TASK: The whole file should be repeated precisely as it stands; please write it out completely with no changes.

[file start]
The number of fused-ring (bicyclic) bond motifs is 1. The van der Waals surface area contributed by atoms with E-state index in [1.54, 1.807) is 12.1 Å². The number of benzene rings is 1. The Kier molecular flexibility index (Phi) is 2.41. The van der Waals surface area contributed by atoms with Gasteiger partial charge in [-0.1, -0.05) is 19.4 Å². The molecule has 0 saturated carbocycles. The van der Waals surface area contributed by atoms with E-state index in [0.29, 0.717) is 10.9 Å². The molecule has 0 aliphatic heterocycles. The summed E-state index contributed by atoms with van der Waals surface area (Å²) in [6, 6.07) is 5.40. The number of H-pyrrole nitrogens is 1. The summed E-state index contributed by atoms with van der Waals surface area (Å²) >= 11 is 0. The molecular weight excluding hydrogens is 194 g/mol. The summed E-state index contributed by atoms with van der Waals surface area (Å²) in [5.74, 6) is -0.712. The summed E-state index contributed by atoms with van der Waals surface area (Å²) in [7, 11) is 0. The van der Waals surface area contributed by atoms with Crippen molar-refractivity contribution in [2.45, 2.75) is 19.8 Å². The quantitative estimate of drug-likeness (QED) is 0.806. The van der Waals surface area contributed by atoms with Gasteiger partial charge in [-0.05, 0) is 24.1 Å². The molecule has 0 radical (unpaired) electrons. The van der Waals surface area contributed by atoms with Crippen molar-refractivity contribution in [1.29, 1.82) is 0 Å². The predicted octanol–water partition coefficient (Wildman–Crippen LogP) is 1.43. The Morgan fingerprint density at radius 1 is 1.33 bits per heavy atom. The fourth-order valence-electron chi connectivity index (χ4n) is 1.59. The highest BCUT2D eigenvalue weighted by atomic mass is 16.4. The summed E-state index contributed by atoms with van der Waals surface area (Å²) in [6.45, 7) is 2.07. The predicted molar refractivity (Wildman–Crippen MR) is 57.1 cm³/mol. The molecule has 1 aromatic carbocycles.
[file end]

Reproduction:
The number of fused-ring (bicyclic) bond motifs is 1. The van der Waals surface area contributed by atoms with E-state index in [1.54, 1.807) is 12.1 Å². The number of benzene rings is 1. The Kier molecular flexibility index (Phi) is 2.41. The van der Waals surface area contributed by atoms with Gasteiger partial charge in [-0.1, -0.05) is 19.4 Å². The molecule has 0 saturated carbocycles. The van der Waals surface area contributed by atoms with E-state index in [0.29, 0.717) is 10.9 Å². The molecule has 0 aliphatic heterocycles. The summed E-state index contributed by atoms with van der Waals surface area (Å²) in [6, 6.07) is 5.40. The number of H-pyrrole nitrogens is 1. The summed E-state index contributed by atoms with van der Waals surface area (Å²) >= 11 is 0. The molecular weight excluding hydrogens is 194 g/mol. The summed E-state index contributed by atoms with van der Waals surface area (Å²) in [5.74, 6) is -0.712. The summed E-state index contributed by atoms with van der Waals surface area (Å²) in [7, 11) is 0. The van der Waals surface area contributed by atoms with Crippen molar-refractivity contribution in [2.45, 2.75) is 19.8 Å². The quantitative estimate of drug-likeness (QED) is 0.806. The van der Waals surface area contributed by atoms with Gasteiger partial charge in [-0.05, 0) is 24.1 Å². The molecule has 0 radical (unpaired) electrons. The van der Waals surface area contributed by atoms with Crippen molar-refractivity contribution in [1.29, 1.82) is 0 Å². The predicted octanol–water partition coefficient (Wildman–Crippen LogP) is 1.43. The Morgan fingerprint density at radius 1 is 1.33 bits per heavy atom. The fourth-order valence-electron chi connectivity index (χ4n) is 1.59. The highest BCUT2D eigenvalue weighted by atomic mass is 16.4. The summed E-state index contributed by atoms with van der Waals surface area (Å²) in [6.45, 7) is 2.07. The predicted molar refractivity (Wildman–Crippen MR) is 57.1 cm³/mol. The molecule has 1 aromatic carbocycles.